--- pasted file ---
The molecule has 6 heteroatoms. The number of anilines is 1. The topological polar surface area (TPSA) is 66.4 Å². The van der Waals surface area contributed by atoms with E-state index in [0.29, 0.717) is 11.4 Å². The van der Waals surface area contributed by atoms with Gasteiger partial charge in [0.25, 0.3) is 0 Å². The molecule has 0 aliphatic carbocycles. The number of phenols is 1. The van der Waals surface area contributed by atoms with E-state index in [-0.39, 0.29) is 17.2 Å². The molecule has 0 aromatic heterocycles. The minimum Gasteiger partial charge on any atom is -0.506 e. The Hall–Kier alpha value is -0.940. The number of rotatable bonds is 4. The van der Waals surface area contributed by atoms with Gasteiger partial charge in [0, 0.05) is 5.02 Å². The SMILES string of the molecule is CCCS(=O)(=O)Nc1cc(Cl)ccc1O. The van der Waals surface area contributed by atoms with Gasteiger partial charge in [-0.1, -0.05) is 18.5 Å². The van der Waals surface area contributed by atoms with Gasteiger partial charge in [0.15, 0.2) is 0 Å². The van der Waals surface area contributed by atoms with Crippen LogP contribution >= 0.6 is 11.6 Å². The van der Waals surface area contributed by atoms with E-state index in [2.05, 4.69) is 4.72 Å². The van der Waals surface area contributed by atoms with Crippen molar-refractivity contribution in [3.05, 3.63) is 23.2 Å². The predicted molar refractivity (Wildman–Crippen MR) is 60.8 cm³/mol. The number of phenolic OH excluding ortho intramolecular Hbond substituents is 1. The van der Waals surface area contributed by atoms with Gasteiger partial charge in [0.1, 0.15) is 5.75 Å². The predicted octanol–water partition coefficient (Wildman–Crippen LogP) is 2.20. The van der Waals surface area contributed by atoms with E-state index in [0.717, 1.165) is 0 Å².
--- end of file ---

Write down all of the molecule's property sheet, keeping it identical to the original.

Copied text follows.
The molecule has 6 heteroatoms. The number of anilines is 1. The topological polar surface area (TPSA) is 66.4 Å². The van der Waals surface area contributed by atoms with E-state index in [0.29, 0.717) is 11.4 Å². The van der Waals surface area contributed by atoms with Gasteiger partial charge in [0.25, 0.3) is 0 Å². The molecule has 0 aliphatic carbocycles. The number of phenols is 1. The van der Waals surface area contributed by atoms with E-state index in [-0.39, 0.29) is 17.2 Å². The molecule has 0 aromatic heterocycles. The minimum Gasteiger partial charge on any atom is -0.506 e. The Hall–Kier alpha value is -0.940. The number of rotatable bonds is 4. The van der Waals surface area contributed by atoms with Gasteiger partial charge in [0, 0.05) is 5.02 Å². The SMILES string of the molecule is CCCS(=O)(=O)Nc1cc(Cl)ccc1O. The van der Waals surface area contributed by atoms with Gasteiger partial charge in [-0.1, -0.05) is 18.5 Å². The van der Waals surface area contributed by atoms with Gasteiger partial charge in [0.15, 0.2) is 0 Å². The van der Waals surface area contributed by atoms with Crippen LogP contribution >= 0.6 is 11.6 Å². The van der Waals surface area contributed by atoms with E-state index in [2.05, 4.69) is 4.72 Å². The van der Waals surface area contributed by atoms with Crippen molar-refractivity contribution in [3.05, 3.63) is 23.2 Å². The predicted molar refractivity (Wildman–Crippen MR) is 60.8 cm³/mol. The number of phenolic OH excluding ortho intramolecular Hbond substituents is 1. The van der Waals surface area contributed by atoms with Gasteiger partial charge in [0.1, 0.15) is 5.75 Å². The predicted octanol–water partition coefficient (Wildman–Crippen LogP) is 2.20. The van der Waals surface area contributed by atoms with E-state index in [0.717, 1.165) is 0 Å².